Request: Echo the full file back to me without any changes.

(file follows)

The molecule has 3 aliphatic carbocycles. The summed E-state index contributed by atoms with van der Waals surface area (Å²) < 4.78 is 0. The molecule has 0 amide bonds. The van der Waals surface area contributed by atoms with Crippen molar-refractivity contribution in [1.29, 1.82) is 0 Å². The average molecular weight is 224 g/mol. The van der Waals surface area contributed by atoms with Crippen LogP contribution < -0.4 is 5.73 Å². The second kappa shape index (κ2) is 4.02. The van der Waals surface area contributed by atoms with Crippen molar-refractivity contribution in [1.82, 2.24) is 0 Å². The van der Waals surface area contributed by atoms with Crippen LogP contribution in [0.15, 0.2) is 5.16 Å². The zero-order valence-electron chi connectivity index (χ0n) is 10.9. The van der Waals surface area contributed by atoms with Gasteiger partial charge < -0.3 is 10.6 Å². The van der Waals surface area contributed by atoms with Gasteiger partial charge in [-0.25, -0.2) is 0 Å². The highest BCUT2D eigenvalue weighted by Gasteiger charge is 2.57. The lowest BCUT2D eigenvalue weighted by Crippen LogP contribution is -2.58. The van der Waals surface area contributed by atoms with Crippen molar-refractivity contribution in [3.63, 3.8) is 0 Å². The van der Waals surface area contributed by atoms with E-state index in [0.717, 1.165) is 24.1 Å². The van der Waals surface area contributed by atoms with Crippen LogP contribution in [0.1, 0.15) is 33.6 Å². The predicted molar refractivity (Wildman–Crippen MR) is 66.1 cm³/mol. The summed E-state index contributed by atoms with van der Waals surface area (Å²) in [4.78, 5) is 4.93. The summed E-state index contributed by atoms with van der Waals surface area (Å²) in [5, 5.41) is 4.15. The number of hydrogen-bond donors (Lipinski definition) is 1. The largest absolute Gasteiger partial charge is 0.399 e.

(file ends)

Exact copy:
The molecule has 3 aliphatic carbocycles. The summed E-state index contributed by atoms with van der Waals surface area (Å²) < 4.78 is 0. The molecule has 0 amide bonds. The van der Waals surface area contributed by atoms with Crippen molar-refractivity contribution in [1.29, 1.82) is 0 Å². The average molecular weight is 224 g/mol. The van der Waals surface area contributed by atoms with Crippen LogP contribution < -0.4 is 5.73 Å². The second kappa shape index (κ2) is 4.02. The van der Waals surface area contributed by atoms with Crippen molar-refractivity contribution in [1.82, 2.24) is 0 Å². The van der Waals surface area contributed by atoms with Crippen LogP contribution in [0.15, 0.2) is 5.16 Å². The zero-order valence-electron chi connectivity index (χ0n) is 10.9. The van der Waals surface area contributed by atoms with Gasteiger partial charge < -0.3 is 10.6 Å². The van der Waals surface area contributed by atoms with Gasteiger partial charge in [-0.25, -0.2) is 0 Å². The highest BCUT2D eigenvalue weighted by Gasteiger charge is 2.57. The lowest BCUT2D eigenvalue weighted by Crippen LogP contribution is -2.58. The van der Waals surface area contributed by atoms with Crippen molar-refractivity contribution in [3.63, 3.8) is 0 Å². The van der Waals surface area contributed by atoms with E-state index in [0.717, 1.165) is 24.1 Å². The van der Waals surface area contributed by atoms with Crippen LogP contribution in [0.1, 0.15) is 33.6 Å². The predicted molar refractivity (Wildman–Crippen MR) is 66.1 cm³/mol. The summed E-state index contributed by atoms with van der Waals surface area (Å²) in [4.78, 5) is 4.93. The summed E-state index contributed by atoms with van der Waals surface area (Å²) in [5, 5.41) is 4.15. The number of hydrogen-bond donors (Lipinski definition) is 1. The largest absolute Gasteiger partial charge is 0.399 e.